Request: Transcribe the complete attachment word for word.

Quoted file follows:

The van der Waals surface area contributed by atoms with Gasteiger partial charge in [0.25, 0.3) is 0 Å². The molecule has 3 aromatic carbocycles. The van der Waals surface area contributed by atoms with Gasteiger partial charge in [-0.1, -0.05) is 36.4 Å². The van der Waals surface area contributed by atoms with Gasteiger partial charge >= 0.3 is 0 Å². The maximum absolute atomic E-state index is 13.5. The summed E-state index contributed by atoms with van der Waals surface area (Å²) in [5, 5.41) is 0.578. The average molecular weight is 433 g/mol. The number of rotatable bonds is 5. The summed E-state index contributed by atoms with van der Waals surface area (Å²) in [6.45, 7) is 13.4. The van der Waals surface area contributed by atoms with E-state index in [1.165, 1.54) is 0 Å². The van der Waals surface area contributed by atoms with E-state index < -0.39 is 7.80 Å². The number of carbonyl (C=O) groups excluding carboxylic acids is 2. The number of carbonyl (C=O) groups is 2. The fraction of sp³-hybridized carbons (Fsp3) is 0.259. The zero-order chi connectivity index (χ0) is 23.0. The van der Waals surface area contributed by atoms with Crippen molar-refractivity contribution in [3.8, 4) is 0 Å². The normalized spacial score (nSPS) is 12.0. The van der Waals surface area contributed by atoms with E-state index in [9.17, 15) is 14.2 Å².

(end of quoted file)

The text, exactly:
The van der Waals surface area contributed by atoms with Gasteiger partial charge in [0.25, 0.3) is 0 Å². The molecule has 3 aromatic carbocycles. The van der Waals surface area contributed by atoms with Gasteiger partial charge in [-0.1, -0.05) is 36.4 Å². The van der Waals surface area contributed by atoms with Gasteiger partial charge >= 0.3 is 0 Å². The maximum absolute atomic E-state index is 13.5. The summed E-state index contributed by atoms with van der Waals surface area (Å²) in [5, 5.41) is 0.578. The average molecular weight is 433 g/mol. The number of rotatable bonds is 5. The summed E-state index contributed by atoms with van der Waals surface area (Å²) in [6.45, 7) is 13.4. The van der Waals surface area contributed by atoms with E-state index in [1.165, 1.54) is 0 Å². The van der Waals surface area contributed by atoms with E-state index < -0.39 is 7.80 Å². The number of carbonyl (C=O) groups excluding carboxylic acids is 2. The number of carbonyl (C=O) groups is 2. The fraction of sp³-hybridized carbons (Fsp3) is 0.259. The zero-order chi connectivity index (χ0) is 23.0. The van der Waals surface area contributed by atoms with Crippen molar-refractivity contribution in [3.8, 4) is 0 Å². The normalized spacial score (nSPS) is 12.0. The van der Waals surface area contributed by atoms with E-state index in [9.17, 15) is 14.2 Å².